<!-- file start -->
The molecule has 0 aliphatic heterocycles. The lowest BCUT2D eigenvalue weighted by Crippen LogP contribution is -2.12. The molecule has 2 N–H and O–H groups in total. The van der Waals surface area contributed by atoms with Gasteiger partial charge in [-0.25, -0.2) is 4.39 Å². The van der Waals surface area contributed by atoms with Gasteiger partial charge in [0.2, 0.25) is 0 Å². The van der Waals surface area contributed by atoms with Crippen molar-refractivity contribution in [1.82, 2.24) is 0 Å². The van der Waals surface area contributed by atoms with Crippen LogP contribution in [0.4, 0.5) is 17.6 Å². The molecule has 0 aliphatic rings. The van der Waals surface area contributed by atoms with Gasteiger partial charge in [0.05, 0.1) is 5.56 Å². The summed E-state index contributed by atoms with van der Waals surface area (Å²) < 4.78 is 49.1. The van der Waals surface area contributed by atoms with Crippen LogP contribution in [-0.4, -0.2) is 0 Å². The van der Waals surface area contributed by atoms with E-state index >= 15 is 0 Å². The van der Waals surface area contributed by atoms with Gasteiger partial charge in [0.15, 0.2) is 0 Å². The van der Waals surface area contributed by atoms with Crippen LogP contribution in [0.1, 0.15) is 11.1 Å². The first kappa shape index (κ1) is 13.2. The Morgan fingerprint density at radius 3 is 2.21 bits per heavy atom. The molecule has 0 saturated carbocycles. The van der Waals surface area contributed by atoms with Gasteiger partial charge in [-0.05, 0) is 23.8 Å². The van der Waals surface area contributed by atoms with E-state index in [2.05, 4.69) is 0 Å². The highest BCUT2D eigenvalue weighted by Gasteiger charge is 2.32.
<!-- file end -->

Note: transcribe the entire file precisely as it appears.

The molecule has 0 aliphatic heterocycles. The lowest BCUT2D eigenvalue weighted by Crippen LogP contribution is -2.12. The molecule has 2 N–H and O–H groups in total. The van der Waals surface area contributed by atoms with Gasteiger partial charge in [-0.25, -0.2) is 4.39 Å². The van der Waals surface area contributed by atoms with Gasteiger partial charge in [0.2, 0.25) is 0 Å². The van der Waals surface area contributed by atoms with Crippen molar-refractivity contribution in [1.82, 2.24) is 0 Å². The van der Waals surface area contributed by atoms with Crippen LogP contribution in [0.4, 0.5) is 17.6 Å². The molecule has 0 aliphatic rings. The van der Waals surface area contributed by atoms with Gasteiger partial charge in [0.05, 0.1) is 5.56 Å². The summed E-state index contributed by atoms with van der Waals surface area (Å²) < 4.78 is 49.1. The van der Waals surface area contributed by atoms with Crippen LogP contribution in [-0.4, -0.2) is 0 Å². The van der Waals surface area contributed by atoms with E-state index >= 15 is 0 Å². The van der Waals surface area contributed by atoms with Gasteiger partial charge in [0.15, 0.2) is 0 Å². The van der Waals surface area contributed by atoms with Crippen LogP contribution in [0.1, 0.15) is 11.1 Å². The first kappa shape index (κ1) is 13.2. The Morgan fingerprint density at radius 3 is 2.21 bits per heavy atom. The molecule has 0 saturated carbocycles. The van der Waals surface area contributed by atoms with Gasteiger partial charge in [-0.05, 0) is 23.8 Å². The van der Waals surface area contributed by atoms with E-state index in [2.05, 4.69) is 0 Å². The highest BCUT2D eigenvalue weighted by Gasteiger charge is 2.32.